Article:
News stalwart John Durie in latest News Corp editorial cull

Two senior journalists from The Australian, John Durie, the paper’s senior business commentator and specialist sports writer Courtney Walsh have been confirmed as casualties in the latest round of redundancies at News Corp Australia.

Mumbrella understands that the latest round saw ten senior editorial staff made redundant, in Melbourne and Sydney at the publication.

Durie told Mumbrella that he was sorry to be leaving The Australian and that “the timing was not mine”.

Durie has been a business reporter for 40 years, starting his career in the Canberra Press Gallery in 1980. He worked for 13 years as Chanticleer Columnist for The Australian Financial Review, 4 years as business columnist for the New York Post, and also worked in Paris. He won the 2013 News Business Journalist of the Year Award.

Walsh received the ATP Tour Ron Bookman Award for Media Excellence in 2019. He has also written for the Herald Sun, mX and various tennis magazines.

News Corp Australia made several round of redundancies throughout 2020, across regional and metro operations. The latest were in November, ahead of the company’s establishment of the Australian Business Network, a centralised business news desk.

The cuts to editorial come at a time when News Corp delivered its “most profitable” financial year, in its current form, with revenues rising 4% in the full year and up 30% in the fourth quarter. While profitability improved by 26% for the year, due to a record number of digital subscriptions.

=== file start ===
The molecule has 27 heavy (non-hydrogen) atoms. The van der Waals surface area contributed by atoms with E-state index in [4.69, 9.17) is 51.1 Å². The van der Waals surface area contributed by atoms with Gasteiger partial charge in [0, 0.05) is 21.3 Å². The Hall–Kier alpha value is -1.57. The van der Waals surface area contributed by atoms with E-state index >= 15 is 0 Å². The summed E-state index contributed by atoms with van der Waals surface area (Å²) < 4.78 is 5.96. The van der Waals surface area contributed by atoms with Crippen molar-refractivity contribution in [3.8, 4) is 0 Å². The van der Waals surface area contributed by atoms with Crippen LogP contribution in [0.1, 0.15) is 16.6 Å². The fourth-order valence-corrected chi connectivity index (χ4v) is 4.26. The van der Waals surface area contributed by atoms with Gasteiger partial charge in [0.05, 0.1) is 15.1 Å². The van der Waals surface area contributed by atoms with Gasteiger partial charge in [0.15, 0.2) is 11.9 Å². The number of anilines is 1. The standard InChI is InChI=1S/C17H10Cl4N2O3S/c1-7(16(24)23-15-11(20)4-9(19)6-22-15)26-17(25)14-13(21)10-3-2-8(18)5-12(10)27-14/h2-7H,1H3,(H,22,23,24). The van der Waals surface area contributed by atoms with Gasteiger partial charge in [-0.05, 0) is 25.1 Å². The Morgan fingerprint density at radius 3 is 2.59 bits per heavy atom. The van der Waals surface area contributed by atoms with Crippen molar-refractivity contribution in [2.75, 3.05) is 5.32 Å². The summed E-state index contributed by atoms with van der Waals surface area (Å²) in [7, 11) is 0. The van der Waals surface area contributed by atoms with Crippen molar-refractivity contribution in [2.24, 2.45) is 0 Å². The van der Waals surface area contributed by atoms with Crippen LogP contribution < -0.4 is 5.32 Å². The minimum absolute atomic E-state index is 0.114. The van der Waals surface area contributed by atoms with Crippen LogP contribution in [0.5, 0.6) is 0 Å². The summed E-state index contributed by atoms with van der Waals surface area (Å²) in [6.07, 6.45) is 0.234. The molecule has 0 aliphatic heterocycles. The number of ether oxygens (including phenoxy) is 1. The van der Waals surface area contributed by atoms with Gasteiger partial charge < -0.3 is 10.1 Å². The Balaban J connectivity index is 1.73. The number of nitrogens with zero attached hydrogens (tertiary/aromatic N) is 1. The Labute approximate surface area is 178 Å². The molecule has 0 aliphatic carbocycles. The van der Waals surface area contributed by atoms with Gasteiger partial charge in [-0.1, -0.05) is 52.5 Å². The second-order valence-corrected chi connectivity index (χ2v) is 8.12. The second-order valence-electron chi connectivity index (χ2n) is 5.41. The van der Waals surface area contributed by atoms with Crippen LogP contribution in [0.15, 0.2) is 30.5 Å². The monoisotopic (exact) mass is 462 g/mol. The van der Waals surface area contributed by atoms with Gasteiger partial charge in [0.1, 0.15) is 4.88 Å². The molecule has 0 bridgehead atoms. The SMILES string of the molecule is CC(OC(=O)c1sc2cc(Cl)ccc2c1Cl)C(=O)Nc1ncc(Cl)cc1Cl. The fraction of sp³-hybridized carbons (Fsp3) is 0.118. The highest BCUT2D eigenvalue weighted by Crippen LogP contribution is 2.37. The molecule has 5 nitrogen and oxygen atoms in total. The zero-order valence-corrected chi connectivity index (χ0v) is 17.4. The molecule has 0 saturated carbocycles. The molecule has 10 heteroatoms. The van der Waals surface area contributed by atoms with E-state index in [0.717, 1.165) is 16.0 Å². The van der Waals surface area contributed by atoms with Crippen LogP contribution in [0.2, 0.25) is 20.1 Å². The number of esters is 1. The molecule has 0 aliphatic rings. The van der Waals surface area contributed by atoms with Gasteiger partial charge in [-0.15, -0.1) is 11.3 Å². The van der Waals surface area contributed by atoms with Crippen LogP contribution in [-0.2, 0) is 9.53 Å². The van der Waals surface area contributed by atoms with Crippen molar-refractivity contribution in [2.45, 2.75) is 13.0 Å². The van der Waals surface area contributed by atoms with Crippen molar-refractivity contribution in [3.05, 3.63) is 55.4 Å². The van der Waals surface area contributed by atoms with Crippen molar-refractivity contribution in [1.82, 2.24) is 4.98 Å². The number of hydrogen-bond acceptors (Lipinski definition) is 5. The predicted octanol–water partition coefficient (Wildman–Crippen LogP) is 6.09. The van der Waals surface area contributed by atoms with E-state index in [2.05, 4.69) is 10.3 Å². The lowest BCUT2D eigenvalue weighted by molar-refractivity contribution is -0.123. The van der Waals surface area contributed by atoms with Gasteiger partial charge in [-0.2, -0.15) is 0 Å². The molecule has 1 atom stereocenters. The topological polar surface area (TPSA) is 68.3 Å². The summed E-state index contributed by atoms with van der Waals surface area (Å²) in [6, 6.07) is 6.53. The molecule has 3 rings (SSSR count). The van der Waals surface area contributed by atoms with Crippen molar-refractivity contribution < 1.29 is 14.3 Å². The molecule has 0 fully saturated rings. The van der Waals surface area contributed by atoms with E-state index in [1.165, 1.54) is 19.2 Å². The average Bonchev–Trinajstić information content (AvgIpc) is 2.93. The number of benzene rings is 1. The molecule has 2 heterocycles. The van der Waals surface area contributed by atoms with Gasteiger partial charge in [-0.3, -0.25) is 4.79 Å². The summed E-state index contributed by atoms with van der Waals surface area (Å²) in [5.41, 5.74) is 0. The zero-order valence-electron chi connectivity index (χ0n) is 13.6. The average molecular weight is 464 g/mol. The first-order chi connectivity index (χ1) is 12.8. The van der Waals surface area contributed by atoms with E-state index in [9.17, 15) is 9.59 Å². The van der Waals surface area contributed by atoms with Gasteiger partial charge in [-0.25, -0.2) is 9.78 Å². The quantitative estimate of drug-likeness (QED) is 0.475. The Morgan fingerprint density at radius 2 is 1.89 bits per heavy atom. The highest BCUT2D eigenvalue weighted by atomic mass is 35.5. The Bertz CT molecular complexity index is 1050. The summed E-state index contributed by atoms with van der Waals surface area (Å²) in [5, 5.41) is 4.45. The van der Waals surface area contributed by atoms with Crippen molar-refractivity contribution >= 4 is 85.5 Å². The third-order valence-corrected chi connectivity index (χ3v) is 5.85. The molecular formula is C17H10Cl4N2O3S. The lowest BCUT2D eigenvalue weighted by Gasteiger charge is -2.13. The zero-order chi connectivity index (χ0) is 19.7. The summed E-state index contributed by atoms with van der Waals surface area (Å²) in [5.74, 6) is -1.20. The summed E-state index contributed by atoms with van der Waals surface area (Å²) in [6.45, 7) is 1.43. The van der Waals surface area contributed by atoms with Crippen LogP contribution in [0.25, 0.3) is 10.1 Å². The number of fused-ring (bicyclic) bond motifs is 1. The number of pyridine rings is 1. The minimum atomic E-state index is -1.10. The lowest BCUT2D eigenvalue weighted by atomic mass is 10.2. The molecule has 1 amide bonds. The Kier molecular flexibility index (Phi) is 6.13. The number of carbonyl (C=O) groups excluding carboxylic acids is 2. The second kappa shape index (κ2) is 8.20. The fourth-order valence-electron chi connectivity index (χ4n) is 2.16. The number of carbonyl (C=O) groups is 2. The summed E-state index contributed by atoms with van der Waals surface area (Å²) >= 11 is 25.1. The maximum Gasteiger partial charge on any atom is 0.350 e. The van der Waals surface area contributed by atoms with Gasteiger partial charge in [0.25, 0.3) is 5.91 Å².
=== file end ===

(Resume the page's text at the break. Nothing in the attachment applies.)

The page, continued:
During the financial year, News Corp signed multi-million dollar multi-years deals with digital platforms Facebook and Google. News Corp was a key advocate for the Australian Government’s introduction of the News Media and Digital Platforms Mandatory Bargaining Code.

News Corp Australia’s chair Michael Miller has called the legislation “landmark” and said prior to its implementation that the code “will benefit Australian consumers by helping sustain Australian news from Australian media companies”.

“It is vital for the future of trusted journalism in this country that the original timetable of putting the solution in place this year is met, he said to The Sydney Morning Herald.

A spokesperson for the Media Entertainment and Arts Alliance said: “These cuts are particularly galling coming just weeks after the company’s recent record profit announcement.

“News Corp is receiving millions of dollars from Google and Facebook, and yet they are cutting more jobs at a time when the public’s appetite for news is greater than ever.”

The Australian Competition and Consumer Commission, which is overseeing the code’s implementation and enforcement said of the cuts at News Corp: “Decisions about staffing are subject to a large number of commercial factors.”

News Corp declined to comment on the redundancies.


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